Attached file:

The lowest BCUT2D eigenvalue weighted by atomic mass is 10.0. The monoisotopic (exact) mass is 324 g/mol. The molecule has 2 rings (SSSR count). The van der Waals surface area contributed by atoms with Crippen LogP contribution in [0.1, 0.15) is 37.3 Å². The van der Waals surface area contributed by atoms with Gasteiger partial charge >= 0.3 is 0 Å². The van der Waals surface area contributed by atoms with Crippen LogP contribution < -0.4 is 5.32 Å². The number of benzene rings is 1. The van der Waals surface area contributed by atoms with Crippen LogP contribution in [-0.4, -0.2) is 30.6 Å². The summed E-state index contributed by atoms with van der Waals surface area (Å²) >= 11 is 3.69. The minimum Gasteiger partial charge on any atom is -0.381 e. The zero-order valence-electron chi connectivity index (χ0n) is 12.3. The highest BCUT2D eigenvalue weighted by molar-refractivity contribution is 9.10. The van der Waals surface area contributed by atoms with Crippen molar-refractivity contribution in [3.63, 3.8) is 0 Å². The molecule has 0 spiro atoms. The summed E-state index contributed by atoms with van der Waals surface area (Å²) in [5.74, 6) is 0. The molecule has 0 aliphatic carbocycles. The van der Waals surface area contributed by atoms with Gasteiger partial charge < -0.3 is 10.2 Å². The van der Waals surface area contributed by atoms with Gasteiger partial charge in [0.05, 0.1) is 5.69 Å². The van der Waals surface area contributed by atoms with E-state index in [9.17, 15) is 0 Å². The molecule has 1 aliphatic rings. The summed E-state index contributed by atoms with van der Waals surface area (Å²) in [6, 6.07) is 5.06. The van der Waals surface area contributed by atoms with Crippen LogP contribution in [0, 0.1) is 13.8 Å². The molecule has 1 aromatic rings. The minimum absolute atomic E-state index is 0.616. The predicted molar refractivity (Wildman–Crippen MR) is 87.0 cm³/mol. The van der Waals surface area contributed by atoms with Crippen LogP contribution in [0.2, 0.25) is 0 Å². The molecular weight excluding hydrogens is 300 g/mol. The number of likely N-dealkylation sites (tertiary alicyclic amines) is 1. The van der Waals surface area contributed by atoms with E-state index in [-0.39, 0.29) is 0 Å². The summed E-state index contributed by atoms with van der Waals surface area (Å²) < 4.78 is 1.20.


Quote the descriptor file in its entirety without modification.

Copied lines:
The lowest BCUT2D eigenvalue weighted by atomic mass is 10.0. The monoisotopic (exact) mass is 324 g/mol. The molecule has 2 rings (SSSR count). The van der Waals surface area contributed by atoms with Crippen LogP contribution in [0.1, 0.15) is 37.3 Å². The van der Waals surface area contributed by atoms with Gasteiger partial charge >= 0.3 is 0 Å². The van der Waals surface area contributed by atoms with Crippen LogP contribution < -0.4 is 5.32 Å². The number of benzene rings is 1. The van der Waals surface area contributed by atoms with Crippen LogP contribution in [-0.4, -0.2) is 30.6 Å². The summed E-state index contributed by atoms with van der Waals surface area (Å²) >= 11 is 3.69. The minimum Gasteiger partial charge on any atom is -0.381 e. The zero-order valence-electron chi connectivity index (χ0n) is 12.3. The highest BCUT2D eigenvalue weighted by molar-refractivity contribution is 9.10. The van der Waals surface area contributed by atoms with Crippen molar-refractivity contribution in [3.63, 3.8) is 0 Å². The molecule has 0 spiro atoms. The summed E-state index contributed by atoms with van der Waals surface area (Å²) in [5.74, 6) is 0. The molecule has 0 aliphatic carbocycles. The van der Waals surface area contributed by atoms with Gasteiger partial charge < -0.3 is 10.2 Å². The van der Waals surface area contributed by atoms with Gasteiger partial charge in [0.05, 0.1) is 5.69 Å². The van der Waals surface area contributed by atoms with E-state index in [9.17, 15) is 0 Å². The molecule has 1 aliphatic rings. The summed E-state index contributed by atoms with van der Waals surface area (Å²) in [6, 6.07) is 5.06. The van der Waals surface area contributed by atoms with Crippen LogP contribution in [0, 0.1) is 13.8 Å². The molecule has 1 aromatic rings. The minimum absolute atomic E-state index is 0.616. The predicted molar refractivity (Wildman–Crippen MR) is 87.0 cm³/mol. The van der Waals surface area contributed by atoms with Crippen LogP contribution in [0.2, 0.25) is 0 Å². The molecular weight excluding hydrogens is 300 g/mol. The number of likely N-dealkylation sites (tertiary alicyclic amines) is 1. The van der Waals surface area contributed by atoms with E-state index in [-0.39, 0.29) is 0 Å². The summed E-state index contributed by atoms with van der Waals surface area (Å²) < 4.78 is 1.20.